Update: Comments here and on Facebook have made me aware that some people think this post is about gay marriage. It is not.
I support gay civil marriage. This puts me at odds with the official views of my bishops. If I had been asked about that on air, I would have said something about how I am personally uncomfortable disagreeing with my hierarchs, but I would also have said that in the Orthodox Church, just because a synod or council meets and says something does not mean it is right. Let me give you a few examples…
In the year 360 Orthodoxy became Arian. That is when Emperor Constantius called a council in Constantinople to adopt the The Tenth Arian Confession. One reason the Arian controversy lasted so long was because, to a lot of people, it sounded like Orthodoxy. Thus St. Athanasius was repeatedly exiled and condemned as a heretic.
In the year 754 Orthodoxy became Iconoclastic. In 730 Emperor Leo III passed a decree banning all icons, and Constantine “Copronymus” called a council in 754 to ratify his decision. Contrary to some theories, this had nothing to do with the influence of Islam on the church in Constantinople. After all, as Jaroslav Pelikan pointed out, Byzantium’s enemies were Muslim, so that would be like saying sales of sushi and sauerkraut should have skyrocketed during WWII. Iconoclasm arose as a response to genuine concerns about idolatry. The controversy lasted over a hundred years because it took that long for the church to figure out what we now know is orthodox.
In 1274 and 1439 Orthodoxy became Roman Catholic. That is when Orthodox bishops met at Lyon and again in Florence to submit to the rule of the Pope. In Florence this involved a great deal of compromise on important theological issues. Although the council was almost immediately rejected by many in Constantinople, others continue to view those councils as legitimate (we call them Byzantine Catholics).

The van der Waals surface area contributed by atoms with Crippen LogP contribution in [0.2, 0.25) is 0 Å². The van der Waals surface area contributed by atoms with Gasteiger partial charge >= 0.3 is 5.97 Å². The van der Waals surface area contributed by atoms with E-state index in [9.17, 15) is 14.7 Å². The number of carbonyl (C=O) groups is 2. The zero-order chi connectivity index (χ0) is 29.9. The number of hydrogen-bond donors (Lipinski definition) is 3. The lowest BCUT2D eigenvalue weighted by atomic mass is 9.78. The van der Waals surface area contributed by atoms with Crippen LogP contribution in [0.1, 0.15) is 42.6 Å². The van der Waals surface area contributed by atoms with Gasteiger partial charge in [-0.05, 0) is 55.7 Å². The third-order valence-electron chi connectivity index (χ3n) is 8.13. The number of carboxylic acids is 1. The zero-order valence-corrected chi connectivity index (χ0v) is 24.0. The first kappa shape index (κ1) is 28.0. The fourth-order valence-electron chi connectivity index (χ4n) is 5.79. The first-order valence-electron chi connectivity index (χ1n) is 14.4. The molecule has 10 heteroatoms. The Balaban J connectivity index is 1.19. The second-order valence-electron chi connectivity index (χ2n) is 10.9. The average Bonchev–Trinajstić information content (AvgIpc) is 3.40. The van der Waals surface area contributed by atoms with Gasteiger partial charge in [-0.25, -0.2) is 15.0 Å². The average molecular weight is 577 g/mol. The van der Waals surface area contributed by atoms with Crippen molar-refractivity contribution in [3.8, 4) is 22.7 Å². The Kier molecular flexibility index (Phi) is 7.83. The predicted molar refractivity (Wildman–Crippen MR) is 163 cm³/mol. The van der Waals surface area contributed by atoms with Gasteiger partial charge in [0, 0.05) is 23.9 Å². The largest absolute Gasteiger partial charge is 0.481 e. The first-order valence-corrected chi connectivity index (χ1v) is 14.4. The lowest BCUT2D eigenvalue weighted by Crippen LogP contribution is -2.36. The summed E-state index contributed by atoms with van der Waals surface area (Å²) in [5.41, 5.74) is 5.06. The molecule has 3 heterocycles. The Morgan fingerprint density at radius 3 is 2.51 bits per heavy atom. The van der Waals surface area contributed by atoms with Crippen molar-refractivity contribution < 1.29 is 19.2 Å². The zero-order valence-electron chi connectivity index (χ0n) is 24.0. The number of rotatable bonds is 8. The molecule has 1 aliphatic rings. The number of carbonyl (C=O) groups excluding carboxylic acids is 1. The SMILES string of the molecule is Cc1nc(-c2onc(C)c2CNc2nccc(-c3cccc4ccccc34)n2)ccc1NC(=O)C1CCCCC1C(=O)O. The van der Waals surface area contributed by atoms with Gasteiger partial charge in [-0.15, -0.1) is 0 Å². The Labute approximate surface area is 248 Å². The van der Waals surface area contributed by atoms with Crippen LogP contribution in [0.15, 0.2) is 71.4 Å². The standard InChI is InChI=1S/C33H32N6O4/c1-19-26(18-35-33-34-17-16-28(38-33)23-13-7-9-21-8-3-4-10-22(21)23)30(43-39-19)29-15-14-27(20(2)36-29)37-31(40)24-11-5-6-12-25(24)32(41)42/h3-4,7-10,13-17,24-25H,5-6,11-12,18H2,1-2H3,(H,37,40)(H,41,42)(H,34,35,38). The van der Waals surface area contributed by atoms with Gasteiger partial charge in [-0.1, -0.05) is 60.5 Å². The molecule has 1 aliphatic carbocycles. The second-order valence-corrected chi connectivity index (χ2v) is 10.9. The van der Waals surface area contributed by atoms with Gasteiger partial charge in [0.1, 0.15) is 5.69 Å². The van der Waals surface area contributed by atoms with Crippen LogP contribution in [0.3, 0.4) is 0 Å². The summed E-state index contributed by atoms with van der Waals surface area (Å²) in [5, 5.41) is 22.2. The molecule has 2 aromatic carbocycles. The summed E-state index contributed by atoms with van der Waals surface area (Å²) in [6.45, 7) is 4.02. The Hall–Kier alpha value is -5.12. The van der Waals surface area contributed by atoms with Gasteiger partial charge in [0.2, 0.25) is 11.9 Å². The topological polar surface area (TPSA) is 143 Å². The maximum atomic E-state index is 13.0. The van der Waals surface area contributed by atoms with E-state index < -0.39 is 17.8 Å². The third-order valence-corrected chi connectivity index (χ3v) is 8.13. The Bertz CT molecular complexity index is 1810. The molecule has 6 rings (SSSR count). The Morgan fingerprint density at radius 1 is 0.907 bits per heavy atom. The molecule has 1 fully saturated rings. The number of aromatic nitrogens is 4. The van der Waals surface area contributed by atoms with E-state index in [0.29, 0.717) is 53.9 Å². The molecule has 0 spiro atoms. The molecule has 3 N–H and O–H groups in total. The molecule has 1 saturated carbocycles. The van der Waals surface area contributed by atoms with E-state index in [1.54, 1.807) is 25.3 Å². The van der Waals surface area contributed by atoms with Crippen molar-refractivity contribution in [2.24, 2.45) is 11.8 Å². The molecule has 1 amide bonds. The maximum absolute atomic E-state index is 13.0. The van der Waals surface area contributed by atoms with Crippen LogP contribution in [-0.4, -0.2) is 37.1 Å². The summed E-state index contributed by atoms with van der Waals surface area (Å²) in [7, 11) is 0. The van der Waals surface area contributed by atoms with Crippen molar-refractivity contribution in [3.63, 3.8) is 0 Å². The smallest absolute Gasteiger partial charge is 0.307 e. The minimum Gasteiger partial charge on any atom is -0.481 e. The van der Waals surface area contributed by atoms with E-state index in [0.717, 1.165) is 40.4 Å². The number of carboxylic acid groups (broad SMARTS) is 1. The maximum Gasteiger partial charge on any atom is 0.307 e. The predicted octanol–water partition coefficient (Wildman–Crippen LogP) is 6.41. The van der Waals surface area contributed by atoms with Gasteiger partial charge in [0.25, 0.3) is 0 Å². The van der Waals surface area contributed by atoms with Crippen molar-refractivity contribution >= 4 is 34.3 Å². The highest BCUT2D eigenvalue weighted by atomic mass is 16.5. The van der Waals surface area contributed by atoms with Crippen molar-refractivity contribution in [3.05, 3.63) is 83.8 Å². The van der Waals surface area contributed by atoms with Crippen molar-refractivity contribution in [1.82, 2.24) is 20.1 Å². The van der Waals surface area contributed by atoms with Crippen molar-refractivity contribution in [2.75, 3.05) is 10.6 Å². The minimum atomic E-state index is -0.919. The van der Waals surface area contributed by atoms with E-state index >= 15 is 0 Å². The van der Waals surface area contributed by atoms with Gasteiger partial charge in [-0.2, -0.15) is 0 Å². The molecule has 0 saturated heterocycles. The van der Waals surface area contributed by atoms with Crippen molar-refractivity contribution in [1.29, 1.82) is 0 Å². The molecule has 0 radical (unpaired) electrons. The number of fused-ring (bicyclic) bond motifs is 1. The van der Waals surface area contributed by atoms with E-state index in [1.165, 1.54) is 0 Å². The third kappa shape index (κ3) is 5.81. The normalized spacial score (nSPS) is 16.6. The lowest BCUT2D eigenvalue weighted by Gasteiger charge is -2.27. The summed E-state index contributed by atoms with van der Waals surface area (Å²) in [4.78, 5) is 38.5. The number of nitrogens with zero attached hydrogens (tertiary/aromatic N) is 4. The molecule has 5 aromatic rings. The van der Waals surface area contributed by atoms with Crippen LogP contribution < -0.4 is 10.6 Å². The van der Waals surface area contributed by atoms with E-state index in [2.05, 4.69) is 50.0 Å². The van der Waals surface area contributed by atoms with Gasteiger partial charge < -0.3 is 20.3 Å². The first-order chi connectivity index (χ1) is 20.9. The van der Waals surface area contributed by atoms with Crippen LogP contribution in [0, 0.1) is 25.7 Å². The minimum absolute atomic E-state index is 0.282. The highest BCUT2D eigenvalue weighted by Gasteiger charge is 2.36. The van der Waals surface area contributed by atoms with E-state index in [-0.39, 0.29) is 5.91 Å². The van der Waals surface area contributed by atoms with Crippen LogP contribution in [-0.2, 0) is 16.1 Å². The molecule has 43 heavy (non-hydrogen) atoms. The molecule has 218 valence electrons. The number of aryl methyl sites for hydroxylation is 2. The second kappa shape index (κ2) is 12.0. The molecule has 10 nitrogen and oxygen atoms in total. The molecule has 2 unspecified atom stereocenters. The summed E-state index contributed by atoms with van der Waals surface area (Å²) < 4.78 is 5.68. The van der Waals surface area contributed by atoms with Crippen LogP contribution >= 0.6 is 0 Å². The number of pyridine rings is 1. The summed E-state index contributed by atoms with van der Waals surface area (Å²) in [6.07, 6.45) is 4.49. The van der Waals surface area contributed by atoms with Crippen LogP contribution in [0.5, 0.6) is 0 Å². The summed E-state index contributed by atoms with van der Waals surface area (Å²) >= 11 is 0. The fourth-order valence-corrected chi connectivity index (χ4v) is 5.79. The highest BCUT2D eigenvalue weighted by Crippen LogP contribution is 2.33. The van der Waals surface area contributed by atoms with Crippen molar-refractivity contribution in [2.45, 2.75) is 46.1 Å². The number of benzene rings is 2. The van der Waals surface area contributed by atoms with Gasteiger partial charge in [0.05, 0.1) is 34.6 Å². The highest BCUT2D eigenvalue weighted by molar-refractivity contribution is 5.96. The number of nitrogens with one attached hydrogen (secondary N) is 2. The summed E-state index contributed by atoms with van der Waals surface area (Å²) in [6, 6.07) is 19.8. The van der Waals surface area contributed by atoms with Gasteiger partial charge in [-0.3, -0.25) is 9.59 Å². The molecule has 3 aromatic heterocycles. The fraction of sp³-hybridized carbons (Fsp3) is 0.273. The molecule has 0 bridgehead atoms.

The problem with seeing the tradition as an unchanging deposit is that it masks the fact that we only know what is orthodox because we have the benefit of history. To a certain extent, at any one point in time, knowing orthodoxy from heresy is a matter of perspective. That does not mean we should be relativists, or that we should speak without conviction, only that we also need to exercise a little intellectual humility. We should make every effort not to confuse an unshakable faith with obstinacy and hubris.
This post will almost certainly raise the alarms of some readers who see a “pro-gay agenda” behind pretty much everything I say these days. If what I have written already will not convince them, I doubt new words will be any more effective. The past two posts have been nothing but “prolegomena.” When Kevin Allen and I were discussing how to approach the topic of Orthodoxy and same-sex orientation, he proposed we start with Scripture and the “holy traditions” of the Orthodox Church.
He is right, of course. All our discussions should begin there, but that still may not mean we are both talking about the same thing.